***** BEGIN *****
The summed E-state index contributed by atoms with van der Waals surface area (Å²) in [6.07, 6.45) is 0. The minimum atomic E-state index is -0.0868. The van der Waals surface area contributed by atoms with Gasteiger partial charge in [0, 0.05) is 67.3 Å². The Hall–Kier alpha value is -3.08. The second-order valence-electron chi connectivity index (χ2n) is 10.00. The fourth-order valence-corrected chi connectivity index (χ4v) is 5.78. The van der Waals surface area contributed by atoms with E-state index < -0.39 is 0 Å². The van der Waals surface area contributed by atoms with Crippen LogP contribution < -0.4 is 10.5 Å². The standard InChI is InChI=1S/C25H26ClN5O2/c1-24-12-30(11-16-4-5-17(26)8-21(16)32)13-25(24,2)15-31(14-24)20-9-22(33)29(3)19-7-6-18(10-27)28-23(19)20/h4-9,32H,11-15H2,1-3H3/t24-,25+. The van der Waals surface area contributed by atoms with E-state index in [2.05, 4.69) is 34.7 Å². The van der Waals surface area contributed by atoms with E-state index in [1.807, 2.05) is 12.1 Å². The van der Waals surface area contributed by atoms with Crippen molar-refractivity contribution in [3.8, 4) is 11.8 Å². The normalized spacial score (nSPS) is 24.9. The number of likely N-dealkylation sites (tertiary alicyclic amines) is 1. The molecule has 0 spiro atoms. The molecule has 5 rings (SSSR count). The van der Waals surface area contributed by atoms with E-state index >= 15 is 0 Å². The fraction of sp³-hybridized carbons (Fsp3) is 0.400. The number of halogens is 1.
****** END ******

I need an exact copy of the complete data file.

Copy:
The summed E-state index contributed by atoms with van der Waals surface area (Å²) in [6.07, 6.45) is 0. The minimum atomic E-state index is -0.0868. The van der Waals surface area contributed by atoms with Gasteiger partial charge in [0, 0.05) is 67.3 Å². The Hall–Kier alpha value is -3.08. The second-order valence-electron chi connectivity index (χ2n) is 10.00. The fourth-order valence-corrected chi connectivity index (χ4v) is 5.78. The van der Waals surface area contributed by atoms with E-state index < -0.39 is 0 Å². The van der Waals surface area contributed by atoms with Crippen LogP contribution < -0.4 is 10.5 Å². The standard InChI is InChI=1S/C25H26ClN5O2/c1-24-12-30(11-16-4-5-17(26)8-21(16)32)13-25(24,2)15-31(14-24)20-9-22(33)29(3)19-7-6-18(10-27)28-23(19)20/h4-9,32H,11-15H2,1-3H3/t24-,25+. The van der Waals surface area contributed by atoms with E-state index in [2.05, 4.69) is 34.7 Å². The van der Waals surface area contributed by atoms with E-state index in [1.807, 2.05) is 12.1 Å². The van der Waals surface area contributed by atoms with Crippen molar-refractivity contribution in [3.8, 4) is 11.8 Å². The normalized spacial score (nSPS) is 24.9. The number of likely N-dealkylation sites (tertiary alicyclic amines) is 1. The molecule has 0 spiro atoms. The molecule has 5 rings (SSSR count). The van der Waals surface area contributed by atoms with E-state index >= 15 is 0 Å². The fraction of sp³-hybridized carbons (Fsp3) is 0.400. The number of halogens is 1.